As cultural ties continue to bind us together like thin yet strong silk threads, 17 Chinese publishing houses displayed their books at the recently held 16th Delhi Book Fair. Exchanging literature and materials on China’s progress and development over the past few decades, the Chinese publishers were the only foreign representatives at the book fair which saw 40,000 visitors at Delhi’s sprawling Pragati Maidan.
The Chinese publishers were led by China Publishing Group Corporation vice-president Wang Tao, who received a catalogue of the Indian books available for translation rights from their Indian counterparts. “We are interested in translating Chinese books into English and are exploring the option of translating them into our regional languages, Federation of Indian Publishers (FIP) general secretary Shakti Malik said. The two sides are currently negotiating translation rights.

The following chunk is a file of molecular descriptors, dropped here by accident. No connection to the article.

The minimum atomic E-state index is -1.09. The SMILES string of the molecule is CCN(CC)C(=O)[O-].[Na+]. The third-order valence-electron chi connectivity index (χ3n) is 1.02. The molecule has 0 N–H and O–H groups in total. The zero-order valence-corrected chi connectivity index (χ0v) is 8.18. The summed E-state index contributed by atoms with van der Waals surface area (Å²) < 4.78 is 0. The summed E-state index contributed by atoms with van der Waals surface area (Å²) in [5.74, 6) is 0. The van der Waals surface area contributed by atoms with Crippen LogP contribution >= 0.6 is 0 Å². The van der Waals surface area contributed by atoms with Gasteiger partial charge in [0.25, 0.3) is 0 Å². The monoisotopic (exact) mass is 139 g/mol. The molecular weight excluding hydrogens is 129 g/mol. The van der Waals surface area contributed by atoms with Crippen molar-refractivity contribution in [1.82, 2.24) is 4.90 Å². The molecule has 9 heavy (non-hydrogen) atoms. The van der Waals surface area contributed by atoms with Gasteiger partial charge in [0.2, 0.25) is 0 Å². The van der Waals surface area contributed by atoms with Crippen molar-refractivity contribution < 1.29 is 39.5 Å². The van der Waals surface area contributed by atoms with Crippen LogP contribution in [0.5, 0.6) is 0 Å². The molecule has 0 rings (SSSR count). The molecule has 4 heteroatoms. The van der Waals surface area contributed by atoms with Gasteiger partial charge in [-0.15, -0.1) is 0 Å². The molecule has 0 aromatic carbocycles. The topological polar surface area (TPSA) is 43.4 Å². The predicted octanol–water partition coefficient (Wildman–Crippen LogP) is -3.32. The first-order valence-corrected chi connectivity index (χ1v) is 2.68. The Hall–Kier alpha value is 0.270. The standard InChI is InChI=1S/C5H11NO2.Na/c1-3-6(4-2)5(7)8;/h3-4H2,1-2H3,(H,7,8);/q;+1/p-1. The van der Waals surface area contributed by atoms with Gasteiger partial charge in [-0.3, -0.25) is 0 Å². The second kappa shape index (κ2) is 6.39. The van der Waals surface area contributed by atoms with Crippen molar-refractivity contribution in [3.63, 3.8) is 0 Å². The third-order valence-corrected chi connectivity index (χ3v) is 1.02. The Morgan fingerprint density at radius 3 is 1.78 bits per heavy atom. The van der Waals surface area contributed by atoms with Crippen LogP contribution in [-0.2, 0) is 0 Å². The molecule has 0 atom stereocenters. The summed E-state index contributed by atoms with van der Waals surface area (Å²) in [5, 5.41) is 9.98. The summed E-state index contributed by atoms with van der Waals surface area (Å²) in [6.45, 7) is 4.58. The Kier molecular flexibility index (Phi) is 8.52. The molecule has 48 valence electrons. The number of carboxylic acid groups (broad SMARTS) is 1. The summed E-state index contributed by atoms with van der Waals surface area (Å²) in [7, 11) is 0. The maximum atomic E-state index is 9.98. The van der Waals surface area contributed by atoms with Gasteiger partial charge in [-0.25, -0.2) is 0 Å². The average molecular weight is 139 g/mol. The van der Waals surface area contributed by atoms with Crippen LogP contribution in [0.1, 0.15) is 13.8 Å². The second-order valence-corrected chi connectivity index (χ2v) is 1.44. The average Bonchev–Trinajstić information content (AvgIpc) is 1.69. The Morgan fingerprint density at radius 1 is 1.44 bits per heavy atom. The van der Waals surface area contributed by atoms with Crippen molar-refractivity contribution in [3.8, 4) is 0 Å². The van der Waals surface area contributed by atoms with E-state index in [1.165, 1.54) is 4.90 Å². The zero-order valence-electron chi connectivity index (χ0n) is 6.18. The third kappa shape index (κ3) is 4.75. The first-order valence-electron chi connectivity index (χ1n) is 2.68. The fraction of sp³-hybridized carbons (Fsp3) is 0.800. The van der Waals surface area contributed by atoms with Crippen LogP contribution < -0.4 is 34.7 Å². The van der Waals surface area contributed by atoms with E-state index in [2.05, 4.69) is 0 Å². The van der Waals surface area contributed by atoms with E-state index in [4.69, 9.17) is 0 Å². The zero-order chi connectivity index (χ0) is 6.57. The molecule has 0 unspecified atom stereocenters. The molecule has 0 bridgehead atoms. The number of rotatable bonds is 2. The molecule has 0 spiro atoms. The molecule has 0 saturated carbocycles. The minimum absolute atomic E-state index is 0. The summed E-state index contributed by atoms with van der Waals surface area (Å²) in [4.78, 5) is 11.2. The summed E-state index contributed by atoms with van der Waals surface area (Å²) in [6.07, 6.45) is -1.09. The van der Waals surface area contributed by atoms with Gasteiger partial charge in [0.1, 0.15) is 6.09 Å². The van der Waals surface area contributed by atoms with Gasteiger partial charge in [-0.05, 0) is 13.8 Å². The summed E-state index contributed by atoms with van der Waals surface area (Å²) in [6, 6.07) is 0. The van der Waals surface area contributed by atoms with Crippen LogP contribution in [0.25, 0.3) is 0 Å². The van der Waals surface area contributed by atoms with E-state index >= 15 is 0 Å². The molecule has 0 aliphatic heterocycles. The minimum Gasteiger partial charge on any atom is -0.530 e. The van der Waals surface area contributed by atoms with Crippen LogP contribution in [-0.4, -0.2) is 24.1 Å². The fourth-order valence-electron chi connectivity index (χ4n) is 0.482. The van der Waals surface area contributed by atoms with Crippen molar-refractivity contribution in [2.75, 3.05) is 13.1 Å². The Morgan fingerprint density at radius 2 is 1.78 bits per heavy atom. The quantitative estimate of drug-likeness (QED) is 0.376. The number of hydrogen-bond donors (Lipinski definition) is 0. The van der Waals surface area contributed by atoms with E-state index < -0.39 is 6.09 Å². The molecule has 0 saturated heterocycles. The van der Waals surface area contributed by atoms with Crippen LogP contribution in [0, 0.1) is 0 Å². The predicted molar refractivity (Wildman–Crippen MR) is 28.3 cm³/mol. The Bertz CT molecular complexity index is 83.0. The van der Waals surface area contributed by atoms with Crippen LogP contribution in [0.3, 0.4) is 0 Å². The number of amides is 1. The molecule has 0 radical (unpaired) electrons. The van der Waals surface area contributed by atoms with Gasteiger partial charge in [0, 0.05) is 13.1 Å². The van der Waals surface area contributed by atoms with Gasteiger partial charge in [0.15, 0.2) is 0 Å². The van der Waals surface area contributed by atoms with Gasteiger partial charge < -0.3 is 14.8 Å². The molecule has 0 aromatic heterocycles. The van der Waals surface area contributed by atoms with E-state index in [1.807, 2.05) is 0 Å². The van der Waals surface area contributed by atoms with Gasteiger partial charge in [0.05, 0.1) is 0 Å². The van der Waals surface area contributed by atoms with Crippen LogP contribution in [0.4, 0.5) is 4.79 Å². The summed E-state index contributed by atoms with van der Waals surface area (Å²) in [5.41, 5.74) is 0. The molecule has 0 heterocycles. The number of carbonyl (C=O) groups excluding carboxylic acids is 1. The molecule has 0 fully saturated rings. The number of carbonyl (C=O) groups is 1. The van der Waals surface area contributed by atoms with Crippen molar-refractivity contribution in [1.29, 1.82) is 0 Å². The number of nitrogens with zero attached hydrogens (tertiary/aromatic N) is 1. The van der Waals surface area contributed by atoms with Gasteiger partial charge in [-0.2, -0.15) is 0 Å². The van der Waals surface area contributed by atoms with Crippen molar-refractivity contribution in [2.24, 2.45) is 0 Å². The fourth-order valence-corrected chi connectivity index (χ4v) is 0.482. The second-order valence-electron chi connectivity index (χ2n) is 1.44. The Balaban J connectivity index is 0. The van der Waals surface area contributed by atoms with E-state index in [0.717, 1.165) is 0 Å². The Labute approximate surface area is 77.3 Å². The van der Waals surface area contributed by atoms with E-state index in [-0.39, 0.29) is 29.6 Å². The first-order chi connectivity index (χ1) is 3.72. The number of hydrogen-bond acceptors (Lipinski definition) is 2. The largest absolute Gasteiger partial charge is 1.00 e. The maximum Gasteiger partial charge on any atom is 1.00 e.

The exchange of literature between the two ancient civilizations is sparse if almost non-existent. While Indian poet laureate Rabindranath Tagore, is read in English by a small elite minority in China, Chinese literature beyond Sun Tzu’s epic The Art of War, is unheard of in India.
Besides learning Mandarin and eating Chinese food, the exchange of literature is vital in understanding each other cultures and attitudes and dissolving misnomers. In fact, India and China are also working jointly on an encyclopedia of their common culture, an idea that was picked by an alert Indian official from a casual remark dropped by Singapore Foreign Minister George Yeo.